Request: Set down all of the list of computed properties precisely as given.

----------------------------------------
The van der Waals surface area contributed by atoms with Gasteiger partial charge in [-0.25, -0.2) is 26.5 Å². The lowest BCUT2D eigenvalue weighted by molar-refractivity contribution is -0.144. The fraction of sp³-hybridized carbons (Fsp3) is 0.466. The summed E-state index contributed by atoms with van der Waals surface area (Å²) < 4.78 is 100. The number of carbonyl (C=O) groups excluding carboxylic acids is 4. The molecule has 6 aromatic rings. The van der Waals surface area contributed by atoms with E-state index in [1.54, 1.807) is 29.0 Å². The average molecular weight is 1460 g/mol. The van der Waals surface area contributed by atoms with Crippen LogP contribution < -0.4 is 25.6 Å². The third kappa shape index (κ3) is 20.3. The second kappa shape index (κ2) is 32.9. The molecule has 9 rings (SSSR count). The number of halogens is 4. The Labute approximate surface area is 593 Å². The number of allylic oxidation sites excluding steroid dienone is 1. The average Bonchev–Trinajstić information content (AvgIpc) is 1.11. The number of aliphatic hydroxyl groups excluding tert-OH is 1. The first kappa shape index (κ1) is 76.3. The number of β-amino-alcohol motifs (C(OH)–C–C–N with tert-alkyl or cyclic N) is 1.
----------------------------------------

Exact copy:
The van der Waals surface area contributed by atoms with Gasteiger partial charge in [-0.25, -0.2) is 26.5 Å². The lowest BCUT2D eigenvalue weighted by molar-refractivity contribution is -0.144. The fraction of sp³-hybridized carbons (Fsp3) is 0.466. The summed E-state index contributed by atoms with van der Waals surface area (Å²) < 4.78 is 100. The number of carbonyl (C=O) groups excluding carboxylic acids is 4. The molecule has 6 aromatic rings. The van der Waals surface area contributed by atoms with E-state index in [1.54, 1.807) is 29.0 Å². The average molecular weight is 1460 g/mol. The van der Waals surface area contributed by atoms with Crippen LogP contribution < -0.4 is 25.6 Å². The third kappa shape index (κ3) is 20.3. The second kappa shape index (κ2) is 32.9. The molecule has 9 rings (SSSR count). The number of halogens is 4. The Labute approximate surface area is 593 Å². The number of allylic oxidation sites excluding steroid dienone is 1. The average Bonchev–Trinajstić information content (AvgIpc) is 1.11. The number of aliphatic hydroxyl groups excluding tert-OH is 1. The first kappa shape index (κ1) is 76.3. The number of β-amino-alcohol motifs (C(OH)–C–C–N with tert-alkyl or cyclic N) is 1.